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Blew new seal in rear shock?

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I just rebuilt my rear shock and hit a small jump maybe 3-4 feet and it all ready blew the rear seal?? I checked for nicks on the rod and felt smooth? Could it have been too much oil?

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Sharing which bike you are talking about will give us more info on the shock you have.

If it is not an emulsion shock meaning it has a reservoir then you cannot put too much fluid in unless you collapse the bladder or run the reservoir piston to low.

Did you use a bullet to protect the seal when sliding it on the shaft?

Is the seal in backwards?

 

 

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i put the seal in how it came out. the shock looks to be one off a 89 yz250 the seal said kyb 44mm i think. No didnt use bullet...not sure what that is.

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Likely a 16mm ID seal.

A seal bullet is a bullet shaped cover for the threads on the shock shaft. Keeps the threads and the sharp edge on the shock shaft from damaging the seal while installing it.

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on mine the threads are smaller and didnt even rub on seal. It didnt leak until I hit a small jump so just wandering what else could have caused it. anyone know where to get a seal cheap?

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Yes you are correct, many have smaller threaded area.

The seal still has to go over a sharp edge and needs to be protected there as well. Some shocks are very sharp at this juncture and may well damage the seal when sliding the seal head onto the shaft.

The fact that the shock started leaking after you hit a small jump is little indication of cause.

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If the seal is installed from the piston end of the rod, there's really no need for using a seal bullet.  The threads are 12mm, 4mm smaller than the 16mm shaft, and because the lips of the seal face upward, they trail over the threads and the top edge of the shaft, rather than leading and digging at the edge as they would if slipped on from the clevis end.  That and the fact that the seal has no hard plastic or metal shell makes it fairly difficult to damage during assembly.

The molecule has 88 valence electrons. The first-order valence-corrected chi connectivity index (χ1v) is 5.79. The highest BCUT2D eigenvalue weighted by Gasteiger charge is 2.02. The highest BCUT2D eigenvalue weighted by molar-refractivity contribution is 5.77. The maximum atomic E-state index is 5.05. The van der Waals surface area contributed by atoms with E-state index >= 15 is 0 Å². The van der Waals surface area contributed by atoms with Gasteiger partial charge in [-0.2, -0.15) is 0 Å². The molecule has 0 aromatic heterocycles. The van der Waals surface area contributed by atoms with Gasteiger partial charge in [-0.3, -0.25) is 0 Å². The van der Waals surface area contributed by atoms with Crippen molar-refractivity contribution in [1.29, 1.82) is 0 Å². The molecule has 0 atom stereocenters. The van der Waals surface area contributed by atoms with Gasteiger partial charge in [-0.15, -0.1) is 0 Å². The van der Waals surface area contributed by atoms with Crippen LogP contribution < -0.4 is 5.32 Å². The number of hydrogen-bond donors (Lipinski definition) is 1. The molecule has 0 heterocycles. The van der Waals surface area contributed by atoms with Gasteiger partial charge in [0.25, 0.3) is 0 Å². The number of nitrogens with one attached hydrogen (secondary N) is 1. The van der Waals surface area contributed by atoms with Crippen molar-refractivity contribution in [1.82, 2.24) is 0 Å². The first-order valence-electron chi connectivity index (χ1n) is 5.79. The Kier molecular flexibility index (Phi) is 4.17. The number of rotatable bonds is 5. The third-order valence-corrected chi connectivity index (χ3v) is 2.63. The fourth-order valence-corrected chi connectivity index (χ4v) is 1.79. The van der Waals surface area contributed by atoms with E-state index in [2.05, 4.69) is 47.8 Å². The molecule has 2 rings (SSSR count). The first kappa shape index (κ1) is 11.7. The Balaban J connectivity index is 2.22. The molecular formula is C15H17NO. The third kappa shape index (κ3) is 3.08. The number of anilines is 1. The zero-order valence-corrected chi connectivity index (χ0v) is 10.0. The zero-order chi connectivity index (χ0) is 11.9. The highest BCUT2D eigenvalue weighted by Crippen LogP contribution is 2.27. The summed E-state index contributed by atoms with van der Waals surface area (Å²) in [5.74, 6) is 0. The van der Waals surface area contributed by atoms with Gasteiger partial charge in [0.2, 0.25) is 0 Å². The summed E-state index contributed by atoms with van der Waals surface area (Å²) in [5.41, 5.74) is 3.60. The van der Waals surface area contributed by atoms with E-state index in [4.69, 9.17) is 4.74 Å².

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If the seal is installed from the piston end of the rod, there's really no need for using a seal bullet.  The threads are 12mm, 4mm smaller than the 16mm shaft, and because the lips of the seal face upward, they trail over the threads and the top edge of the shaft, rather than leading and digging at the edge as they would if slipped on from the clevis end.  That and the fact that the seal has no hard plastic or metal shell makes it fairly difficult to damage during assembly.

So if this is the case then what else could have caused it to blow? Im gonna do a thorough inspection when I replace it.

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The bushing in the seal head may be loose enough to cause trouble, but here again, the KYB seal is pretty tolerant of play in the shaft for a shock seal.  Dirt or a stray bit of metal debris in the seal pocket, possibly. 

 

Do you recall if the bladder was its original "tall dome" shape, or did the sides have 4 big "pleats" in it? 

 

If it was "pleated" or "puckered", did you fill it with 5 psi of air before filling the shock?

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Greyracer,

  I respect your opinion and you are definitely more experienced than I.

That being said I personally would not be comfortable without a bullet.

Without the bullet I would as a DIYer,

File the edge of the shock shaft to round the sharp edge. Granted some sharper than others and or

Assemble the seal head after the seal is on the shaft so I could ease the seal on the shaft by hand.

 

 

That being said you could be completely right as the shaft could have some damage or something else could be involved. 

Not being there at the time of assembly makes a great guessing game though.

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I put a new bladder on too. I did not put 5 psi in first though. Im gonna do a thorough clean when i reinstall and check everything again. Ill see what happens!!

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That being said I personally would not be comfortable without a bullet.

 

An alternative is to cover the end of the shaft with cellophane wrap and slip the seal on with a bit of Vaseline.  

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Rebuilt my shock today but noticed that there were quite a few nicks in the damping rod. So I think I'm just gonna get a used shock off eBay cause this one doesn't fit right any way.

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I think the problem is the oring that goes around the seal thingy cause it looks like its leaking from there and its not running down the shaft. Im gonna go to napa cause I heard they have tons of orings and see if that fixes it.

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If the shaft is pitted no o ring will work

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He's talking about the O-ring that seals the seal head to the shock body.

 

But, of course, you're right about a nicked shaft being a problem for the actual shaft seal.

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yes I have a shaft from another yamaha shock thats the same that im gonna try to switch over. The pits are only at bottom but it still leaks bad while just sitting there and it doesnt even get on the shaft

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